Researchers believe they’ve uncovered another antibiotic element that cannabis offers, creating an additional tool in the weapon against healthcare associated infections.
“An interdisciplinary team of McMaster researchers found that the chemical compound, or cannabinoid, called cannabigerol (CBG) is not only antibacterial but also effective in mice against a resilient family of bacteria known as methicillin-resistant Staphylococcus aureus (MRSA).” — McMaster University
Could cannabis have a hand in treating Methicillin-resistant Staphylococcus aureus (MRSA) infections? Researchers at McMaster University believe they’ve uncovered another antibiotic element that cannabis offers, creating an additional tool in the weapon against the rise of healthcare associated infections (HAIs), which are costing hospitals and clinics billions of dollars.
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Looking at 18 commercially-available cannabinoids, the team identified a “non-psychoactive cannabinoid” called CBG, which offered the most promise. After synthetizing and recreating the element in mass quantities to study, the research team “found that CBG had antibacterial activity against drug-resistant MRSA,” targeting the cell’s membrane and eliminating the bacteria.
Study lead Eric Brown, Professor of Biochemistry & Biomedical Sciences, says:
CBG proved to be marvelous at tackling pathogenic bacteria… findings suggest real therapeutic potential for cannabinoids as antibiotics.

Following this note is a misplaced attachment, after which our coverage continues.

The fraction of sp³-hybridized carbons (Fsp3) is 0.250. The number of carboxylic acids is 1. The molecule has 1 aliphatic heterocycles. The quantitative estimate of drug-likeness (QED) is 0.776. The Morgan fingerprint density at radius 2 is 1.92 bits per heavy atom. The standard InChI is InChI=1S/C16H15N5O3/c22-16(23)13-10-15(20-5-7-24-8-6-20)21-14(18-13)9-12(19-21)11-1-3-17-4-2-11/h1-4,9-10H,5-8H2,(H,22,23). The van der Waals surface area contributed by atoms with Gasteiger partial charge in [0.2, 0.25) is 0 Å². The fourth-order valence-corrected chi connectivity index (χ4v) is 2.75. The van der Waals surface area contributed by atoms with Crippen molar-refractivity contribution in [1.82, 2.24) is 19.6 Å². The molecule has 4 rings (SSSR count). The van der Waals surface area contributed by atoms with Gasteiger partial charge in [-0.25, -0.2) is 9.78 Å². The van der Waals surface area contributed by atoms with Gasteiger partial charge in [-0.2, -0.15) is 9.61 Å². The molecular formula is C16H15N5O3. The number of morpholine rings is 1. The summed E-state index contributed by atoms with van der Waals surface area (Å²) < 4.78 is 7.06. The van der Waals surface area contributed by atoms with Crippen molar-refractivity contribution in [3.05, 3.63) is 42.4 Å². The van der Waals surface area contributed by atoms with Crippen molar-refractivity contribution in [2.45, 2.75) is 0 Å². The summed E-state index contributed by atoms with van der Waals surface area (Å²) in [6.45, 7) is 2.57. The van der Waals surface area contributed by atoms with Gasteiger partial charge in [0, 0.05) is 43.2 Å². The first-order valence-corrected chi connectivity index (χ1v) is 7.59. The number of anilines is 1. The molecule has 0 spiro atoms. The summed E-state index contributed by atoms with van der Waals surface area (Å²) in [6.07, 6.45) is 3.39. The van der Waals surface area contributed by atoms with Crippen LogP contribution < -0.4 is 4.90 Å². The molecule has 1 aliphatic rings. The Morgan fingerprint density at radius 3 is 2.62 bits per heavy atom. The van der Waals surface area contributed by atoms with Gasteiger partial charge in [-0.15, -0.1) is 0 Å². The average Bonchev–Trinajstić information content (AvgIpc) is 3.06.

Noting that researchers had been looking into the antibiotic properties of cannabis for years, Brown noted that reducing the stigma in cannabis research could lead to more findings. “There has been some stigma of investing in this kind of research, but there’s increasing anecdotal evidence of the medicinal use of cannabis. The stigma seems to be waning.”
According to the Centers for Disease Control (CDC), about two in every 100 people carry MRSA, a bacterial infection that’s difficult to treat and easy to spread — especially in a healthcare setting. Costing hospitals around $10 billion a year to treat in the United States at an average of $60,000 per patient, MRSA infections often are difficult to control as they can lead to outbreaks.
Being studied at a faster pace than ever before, several studies have already looked into the antibiotic effects of cannabis on the human body, with many concluding that cannabis offered great promise in treating infection in new ways. Often referred to as “antimicrobial,” a 2017 study published in the journal Neuroimmunomodulation found that cannabis research is the key the fight against many infectious diseases. The study stated:
“Contact with cannabinoid compounds can affect different types of infectious agents, by allowing their replication or by eliminating them. This supports the idea of existing cannabinoid receptors infecting pathogens and that their activation may be responsible for previously mentioned effects, pointing to a new biological function of ECS activation.”
With new research coming each year, scientists and doctors across the globe are looking into how cannabis can help treat infection without the side effects of many drugs currently on the market and the results look promising.